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Linux Debugging: Listing Shared Libraries at Runtime

I had a library (a python plugin) that crashed and outputted the “very useful”: illegal instruction I tried pdb (the Python Debugger) to find the issue without success. So I tried to add some printf to this library but none were outputted at runtime.  So I guessed the illegal instructions was generated by the shared libraries. Let’s see how many libraries we’ve got: ldd libbrowsernode.so | wc -l 125 Oh dear!… 125 libraries.. This is where panic sets in. Luckily, there is a simple way to list the dynamic libraries as they are loaded (and some more useful info). Simply set: export LD_DEBUG=files before running your program. This is extremely verbose, so I recommend you redirect the output to a file. This method allowed me to find undefined symbols during dynamic libraries load time with errors such as: opening file=/usr/lib/gtk-2.0/2.10.0/loaders/libpixbufloader-png.so [0]; direct_opencount=1 14121: 14121:     /usr/lib/gtk-2.0/2.10.0/loaders/libpixbufloader-png.so: error: symbol lookup error: undefined symbol: g_module_check_init (fatal) 14121:     /usr/lib/gtk-2.0/2.10.0/loaders/libpixbufloader-png.so: error: symbol lookup error: undefined …

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Linux Kernel Debugging – Linaro Connect Q4 2011

Linaro Connect Q4.2011 takes place on the 31 October – 4 November 2011 in Orlando. In the video below, Linaro toolchain developers asked kernel developers about their potential needs for kernel debugging. Several options to improve the kernel debugging experience were discussed. In particular, the toolchain group will make sure that OpenOCD works at least on one of the member boards to allow for easy debugging through JTAG. They also mentioned support for o-profile. This session was an opportunity to review debugging techniques used by kernel developers. It also allowed most participants to discover the GDB Text User Interface (GDB TUI), a very convenient way to interact with GDB, without having to go through heavyweight environments like Eclipse. You can follow this subject on Blueprints for Toolchain support for Kernel Debugging on Linaro website. The audio is quite poor, so use some headphones or boost the volume to hear anything. Jean-Luc Aufranc (CNXSoft)Jean-Luc started CNX Software in 2010 as a …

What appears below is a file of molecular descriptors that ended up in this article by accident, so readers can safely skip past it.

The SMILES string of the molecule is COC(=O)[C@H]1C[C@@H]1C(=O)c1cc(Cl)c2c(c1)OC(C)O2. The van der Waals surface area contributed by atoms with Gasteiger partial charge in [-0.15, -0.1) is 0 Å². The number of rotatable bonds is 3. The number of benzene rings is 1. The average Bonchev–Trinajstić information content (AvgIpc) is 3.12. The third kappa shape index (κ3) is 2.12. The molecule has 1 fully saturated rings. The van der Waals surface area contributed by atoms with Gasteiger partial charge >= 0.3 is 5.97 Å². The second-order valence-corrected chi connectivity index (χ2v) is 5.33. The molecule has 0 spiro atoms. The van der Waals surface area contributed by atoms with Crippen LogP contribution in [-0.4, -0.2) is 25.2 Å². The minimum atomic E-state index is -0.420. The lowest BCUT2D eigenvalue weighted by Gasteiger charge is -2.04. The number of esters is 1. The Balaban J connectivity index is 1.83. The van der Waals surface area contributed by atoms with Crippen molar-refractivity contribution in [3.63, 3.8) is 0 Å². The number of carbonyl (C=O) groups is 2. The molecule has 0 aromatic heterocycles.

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Android Debugging on MIPS Platform with Viosoft Arriba Debugger

I’ve recently attended a webinar organized by EETIMES with MIPS and Viosoft entitled “Android Platform: It’s Not Just For Handsets Anymore” on the 26th October 2010. You can now register for the on demand version at http://seminar2.techonline.com/s/mips_oct0610 The purpose of this web conference was to explain the status of Android for Set-top-box and MID development, the complexity of debugging kernel, java and application in an Android system as well as showcasing Viosoft Arriba to debug Android on MIPS. If you ever develop Android on Sigma Designs SMP864x/SMP865x platforms you’ll probably use Viosoft Arriba. You may refer to the following material Comprehensive Development and Debug Coverage for Linux and Android on the MIPS Architecture that contains the slides used during the presentation. Rick Leatherman – Vice President, Development Tools at MIPS Technologies, Inc – firstly described Android architecture with the application level, Library/Android (Dalvik), and the kernel. He then explained the status of Android for different devices: Mobile: 99% complete, if …